April 5, 2018
The HMCT presented a one-day symposium on March 10, bringing together leading designers and artists who visualize public opinion, movements, news, politics, and language to examine how the voices of typography and design work to affect our world and influence our opinions. Presenters included: Robbie Conal, Amos Kennedy, Jr., Nadine Chahine, Hamish Smyth, Jesse Reed, Josh Higgins, Tyrone Drake, Vanesa Eckstein, Frances Anderton, Frank Augugliaro, Gloria Kondrup, Simon Johnston, David Mihaly, Kristine Lim, Jennifer McKnight, Carol Wells, and Dr. Lorne Buchman.
The first panel, The Individual Voice of Protest, kicked things off with a rousing start. Two of the country’s foremost artists, Robbie Conal and Amos Kennedy, Jr., both known for their satirical political posters, pulled no punches in describing how and why they use their handcrafted messages of protest. The panel was moderated by ArtCenter faculty and LA-based designer Ty Drake, whose own background growing up in 60s-Black Panther-era Oakland, CA added significantly to the lively discussion.
Empowerment: The Voice of Typography — Influence on News and Information served as the topic for our second panel and was moderated by Frances Anderton, best known as KCRW’s host and Executive Producer of DnA: Design and Architecture. She was joined on stage by panelists Dr. Nadine Chahine (seen below), currently serving as Montotype’s resident expert on Arabic typography; and Frank Augugliaro, Creative Director for Wired magazine. The intense conversation took us everywhere from the (literal) life-and-death struggle of releasing fact-based news in some regions of the world; to how the psychology of color can be used as a typographic element in influencing the opinion of readers.
The final panel, The Brand Voice of Persuasion, took us through two very disparate political campaigns: the U.S. push for the public support of and participation in World War I, and the re-election of President Barack Obama in 2012. David Mihaly, Curator of Graphic Arts and Social History at The Huntington Library, shared images and background stories from the outstanding collection held by The Huntington of some of the most iconic propaganda WW I posters. Josh Higgins, Executive Creative Director of Facebook, described how he came to be involved with the second Obama campaign, guiding and shaping its overall look in his role as Design Director. The panel moderator was Vanesa Eckstein, whose acclaimed firm Blok Design (known for never shying from political issues) is currently re-branding the identity of the venerable LA-based institution, The Center for the Study of Political Graphics (CSPG).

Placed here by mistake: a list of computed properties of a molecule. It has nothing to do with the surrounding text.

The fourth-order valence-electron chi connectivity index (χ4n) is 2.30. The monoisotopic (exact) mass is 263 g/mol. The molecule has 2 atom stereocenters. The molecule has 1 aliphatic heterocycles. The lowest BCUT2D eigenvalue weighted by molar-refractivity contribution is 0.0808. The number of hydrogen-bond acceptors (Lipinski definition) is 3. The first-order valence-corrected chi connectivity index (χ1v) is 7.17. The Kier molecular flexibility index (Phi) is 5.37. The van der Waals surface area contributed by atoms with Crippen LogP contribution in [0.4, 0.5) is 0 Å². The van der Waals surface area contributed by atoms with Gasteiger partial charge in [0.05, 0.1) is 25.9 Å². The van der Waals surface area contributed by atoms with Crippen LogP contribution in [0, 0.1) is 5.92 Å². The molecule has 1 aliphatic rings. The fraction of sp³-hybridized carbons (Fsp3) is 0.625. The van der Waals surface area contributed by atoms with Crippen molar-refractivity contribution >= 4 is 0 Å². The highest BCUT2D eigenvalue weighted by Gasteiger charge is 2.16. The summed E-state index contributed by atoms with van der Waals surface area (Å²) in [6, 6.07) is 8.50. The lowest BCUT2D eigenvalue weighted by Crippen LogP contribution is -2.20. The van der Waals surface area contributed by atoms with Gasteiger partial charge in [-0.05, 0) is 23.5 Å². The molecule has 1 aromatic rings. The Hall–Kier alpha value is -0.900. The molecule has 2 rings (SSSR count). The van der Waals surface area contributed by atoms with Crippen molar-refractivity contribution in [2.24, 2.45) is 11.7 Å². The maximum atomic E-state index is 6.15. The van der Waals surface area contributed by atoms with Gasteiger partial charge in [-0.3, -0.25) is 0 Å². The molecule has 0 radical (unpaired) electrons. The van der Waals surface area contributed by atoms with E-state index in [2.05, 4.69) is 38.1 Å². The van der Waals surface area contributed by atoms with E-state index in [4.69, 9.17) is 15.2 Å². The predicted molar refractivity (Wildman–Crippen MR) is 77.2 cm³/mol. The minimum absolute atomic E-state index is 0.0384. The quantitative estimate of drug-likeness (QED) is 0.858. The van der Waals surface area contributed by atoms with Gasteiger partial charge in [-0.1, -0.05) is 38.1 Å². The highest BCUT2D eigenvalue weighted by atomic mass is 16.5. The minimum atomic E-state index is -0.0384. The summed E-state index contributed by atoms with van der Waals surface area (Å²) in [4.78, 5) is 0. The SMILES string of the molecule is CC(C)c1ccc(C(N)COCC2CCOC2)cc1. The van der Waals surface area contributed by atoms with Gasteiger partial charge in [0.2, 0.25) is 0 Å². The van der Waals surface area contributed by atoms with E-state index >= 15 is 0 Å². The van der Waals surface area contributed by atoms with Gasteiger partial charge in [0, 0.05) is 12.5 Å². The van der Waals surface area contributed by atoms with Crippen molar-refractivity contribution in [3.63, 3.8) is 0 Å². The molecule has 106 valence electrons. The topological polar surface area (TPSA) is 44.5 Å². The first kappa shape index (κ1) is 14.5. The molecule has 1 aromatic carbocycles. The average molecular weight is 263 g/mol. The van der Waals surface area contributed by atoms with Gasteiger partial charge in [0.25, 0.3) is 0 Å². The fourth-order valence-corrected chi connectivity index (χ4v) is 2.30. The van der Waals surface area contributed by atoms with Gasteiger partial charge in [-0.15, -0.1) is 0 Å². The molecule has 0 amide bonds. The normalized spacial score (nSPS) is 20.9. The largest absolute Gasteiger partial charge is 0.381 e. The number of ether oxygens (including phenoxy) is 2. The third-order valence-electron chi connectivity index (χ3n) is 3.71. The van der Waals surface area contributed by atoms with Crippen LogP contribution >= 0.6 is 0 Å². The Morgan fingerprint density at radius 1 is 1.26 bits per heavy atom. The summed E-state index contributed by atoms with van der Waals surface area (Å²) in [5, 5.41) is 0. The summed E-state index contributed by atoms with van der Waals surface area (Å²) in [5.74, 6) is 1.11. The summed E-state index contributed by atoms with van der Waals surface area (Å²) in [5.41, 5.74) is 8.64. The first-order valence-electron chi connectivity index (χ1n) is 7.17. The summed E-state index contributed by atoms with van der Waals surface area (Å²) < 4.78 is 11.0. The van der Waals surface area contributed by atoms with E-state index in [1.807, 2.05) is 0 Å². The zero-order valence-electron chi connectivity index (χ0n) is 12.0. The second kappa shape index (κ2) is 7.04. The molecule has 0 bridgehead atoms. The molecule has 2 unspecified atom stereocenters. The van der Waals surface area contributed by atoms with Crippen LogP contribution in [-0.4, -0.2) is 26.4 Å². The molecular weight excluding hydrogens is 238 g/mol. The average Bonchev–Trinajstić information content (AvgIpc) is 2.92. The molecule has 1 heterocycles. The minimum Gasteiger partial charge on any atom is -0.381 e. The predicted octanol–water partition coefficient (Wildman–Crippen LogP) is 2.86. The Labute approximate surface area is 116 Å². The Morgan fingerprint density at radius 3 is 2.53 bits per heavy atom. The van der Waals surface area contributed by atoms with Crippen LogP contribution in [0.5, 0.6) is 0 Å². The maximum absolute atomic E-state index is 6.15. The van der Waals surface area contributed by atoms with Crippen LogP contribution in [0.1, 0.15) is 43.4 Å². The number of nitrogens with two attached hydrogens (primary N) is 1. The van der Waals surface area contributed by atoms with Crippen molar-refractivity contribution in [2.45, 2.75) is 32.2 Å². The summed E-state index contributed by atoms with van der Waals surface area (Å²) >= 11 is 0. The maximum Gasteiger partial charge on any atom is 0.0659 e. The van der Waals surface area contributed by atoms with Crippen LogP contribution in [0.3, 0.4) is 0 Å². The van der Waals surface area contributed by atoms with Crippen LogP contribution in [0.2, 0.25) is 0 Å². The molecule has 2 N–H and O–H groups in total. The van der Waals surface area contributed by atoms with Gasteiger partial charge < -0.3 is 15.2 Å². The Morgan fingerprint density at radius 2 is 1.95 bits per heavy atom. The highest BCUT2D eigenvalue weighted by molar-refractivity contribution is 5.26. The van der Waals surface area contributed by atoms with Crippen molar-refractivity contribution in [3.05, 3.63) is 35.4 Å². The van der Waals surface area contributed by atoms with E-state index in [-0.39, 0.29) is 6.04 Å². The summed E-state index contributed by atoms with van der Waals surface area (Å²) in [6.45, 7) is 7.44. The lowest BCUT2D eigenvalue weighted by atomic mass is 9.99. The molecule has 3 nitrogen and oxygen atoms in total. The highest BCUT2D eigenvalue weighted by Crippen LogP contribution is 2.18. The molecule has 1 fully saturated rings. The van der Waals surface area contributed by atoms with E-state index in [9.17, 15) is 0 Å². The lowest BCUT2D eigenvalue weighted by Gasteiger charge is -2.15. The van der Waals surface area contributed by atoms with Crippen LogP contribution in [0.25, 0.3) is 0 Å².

Speaking of CSPG, one of the workshops and demonstrations offered during an extended lunch break was a special tour of HMCT’s South Campus Gallery exhibition, Feminae: Typographic Voices of Women, by Women. Conducted by CSPG’s Founder/Executive Director Carol Wells, participants discussed the curated selection of historic and contemporary posters on view, including works by noted artists such as Barbara Kruger, Sister Corita Kent, and the Guerrilla Girls.
Other breakout sessions included a chance to get down and dirty printing posters with Amos Kennedy in HMCT’s Archetype Press, and an in-depth discussion with Jesse Reed and Hamish Smyth of Standards Manual, an independent publishing imprint whose mission is to archive artifacts of design history (such as the 1975 NASA graphic standards manual), making them available to future generations. Stimulating conversations were also offered with the creators of two other exhibitions: Cast and ReCast: St. Louis Type Design Present and Past with co-curator Jennifer McKnight (viewable in our Storefront Gallery through mid-May); and ArtCenter graphic design student Kristine Lim, whose posters on display in the HMCT Archival Showcase area served as a backdrop to her talk, A Student’s Voice of Protest.
The finale to the symposium was a tribute to the continuing legacy Leah Hoffmitz Milken (the HMCT namesake) by ArtCenter President Dr. Lorne Buchman. His celebration of Leah on the third anniversary of the Center’s inauguration was touching and heartfelt, leaving hardly a dry eye in the house. He invited everyone to visit the newly redesigned HMCT vestibule where a permanent installation pays homage to Leah’s life and work, both as an esteemed designer and beloved ArtCenter faculty member. VOX POP participants then adjourned to the Feminae exhibition for its official gala opening reception.
Following our Saturday-filled thought-provoking presentations and dialogues, an all-day letterpress printing master class (or a mini Wayzgoose) was held on Sunday, March 11 in Archetype Press. Amos Kennedy and Gloria Kondrup guided 20 of the most skilled printers from Southern California (and beyond) as they spent the day creating their own works of protest, persuasion, and empowerment.
If you were not able to attend the symposium, please view all of our panel discussions by visiting this link. To download the Vox Pop LA program, click here. And if you happen to be in London on April 25 (or July 12 or October 11), be sure to join us as the dialogue continues at VOX POP LONDON. We hope to see you there!
Thanks to our Vox Pop photography team: Matheo Cadena, Annie Vazquez, and Anilu Carrillo
Our image on the blog page features designers Vanesa Eckstein and Wendy Murray in front of Wendy’s poster, part of the HMCT Feminae exhibition